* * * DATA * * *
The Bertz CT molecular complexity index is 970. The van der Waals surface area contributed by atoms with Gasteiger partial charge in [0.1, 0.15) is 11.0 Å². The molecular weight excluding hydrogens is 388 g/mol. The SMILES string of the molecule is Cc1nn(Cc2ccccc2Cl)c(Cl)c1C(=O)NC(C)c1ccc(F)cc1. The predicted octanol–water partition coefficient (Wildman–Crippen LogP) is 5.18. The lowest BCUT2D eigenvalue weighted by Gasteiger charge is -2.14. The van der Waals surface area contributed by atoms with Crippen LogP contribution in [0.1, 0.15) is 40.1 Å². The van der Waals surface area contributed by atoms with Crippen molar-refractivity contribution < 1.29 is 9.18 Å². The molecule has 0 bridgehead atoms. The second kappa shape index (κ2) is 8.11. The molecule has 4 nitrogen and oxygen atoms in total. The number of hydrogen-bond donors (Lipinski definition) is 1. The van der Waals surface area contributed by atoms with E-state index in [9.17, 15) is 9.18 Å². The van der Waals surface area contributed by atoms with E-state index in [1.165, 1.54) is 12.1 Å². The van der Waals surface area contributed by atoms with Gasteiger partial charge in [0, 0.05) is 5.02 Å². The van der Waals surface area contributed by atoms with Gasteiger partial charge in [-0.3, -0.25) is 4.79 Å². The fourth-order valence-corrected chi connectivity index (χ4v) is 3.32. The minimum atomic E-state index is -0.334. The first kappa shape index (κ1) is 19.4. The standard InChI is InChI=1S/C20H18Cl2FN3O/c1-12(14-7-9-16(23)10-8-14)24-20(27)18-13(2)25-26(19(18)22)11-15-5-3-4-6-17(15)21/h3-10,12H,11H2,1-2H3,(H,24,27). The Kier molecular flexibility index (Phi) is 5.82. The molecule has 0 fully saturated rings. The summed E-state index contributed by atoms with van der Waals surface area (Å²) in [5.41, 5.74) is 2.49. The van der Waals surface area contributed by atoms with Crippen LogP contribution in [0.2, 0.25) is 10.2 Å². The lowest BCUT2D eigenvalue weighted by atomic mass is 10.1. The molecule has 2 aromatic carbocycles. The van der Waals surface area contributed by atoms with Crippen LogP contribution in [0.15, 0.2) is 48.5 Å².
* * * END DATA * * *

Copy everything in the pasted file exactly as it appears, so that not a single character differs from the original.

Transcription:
The Bertz CT molecular complexity index is 970. The van der Waals surface area contributed by atoms with Gasteiger partial charge in [0.1, 0.15) is 11.0 Å². The molecular weight excluding hydrogens is 388 g/mol. The SMILES string of the molecule is Cc1nn(Cc2ccccc2Cl)c(Cl)c1C(=O)NC(C)c1ccc(F)cc1. The predicted octanol–water partition coefficient (Wildman–Crippen LogP) is 5.18. The lowest BCUT2D eigenvalue weighted by Gasteiger charge is -2.14. The van der Waals surface area contributed by atoms with Crippen LogP contribution in [0.1, 0.15) is 40.1 Å². The van der Waals surface area contributed by atoms with Crippen molar-refractivity contribution < 1.29 is 9.18 Å². The molecule has 0 bridgehead atoms. The second kappa shape index (κ2) is 8.11. The molecule has 4 nitrogen and oxygen atoms in total. The number of hydrogen-bond donors (Lipinski definition) is 1. The van der Waals surface area contributed by atoms with E-state index in [9.17, 15) is 9.18 Å². The van der Waals surface area contributed by atoms with E-state index in [1.165, 1.54) is 12.1 Å². The van der Waals surface area contributed by atoms with Gasteiger partial charge in [0, 0.05) is 5.02 Å². The van der Waals surface area contributed by atoms with Gasteiger partial charge in [-0.3, -0.25) is 4.79 Å². The fourth-order valence-corrected chi connectivity index (χ4v) is 3.32. The minimum atomic E-state index is -0.334. The first kappa shape index (κ1) is 19.4. The standard InChI is InChI=1S/C20H18Cl2FN3O/c1-12(14-7-9-16(23)10-8-14)24-20(27)18-13(2)25-26(19(18)22)11-15-5-3-4-6-17(15)21/h3-10,12H,11H2,1-2H3,(H,24,27). The Kier molecular flexibility index (Phi) is 5.82. The molecule has 0 fully saturated rings. The summed E-state index contributed by atoms with van der Waals surface area (Å²) in [5.41, 5.74) is 2.49. The van der Waals surface area contributed by atoms with Crippen LogP contribution in [0.2, 0.25) is 10.2 Å². The lowest BCUT2D eigenvalue weighted by atomic mass is 10.1. The molecule has 2 aromatic carbocycles. The van der Waals surface area contributed by atoms with Crippen LogP contribution in [0.15, 0.2) is 48.5 Å².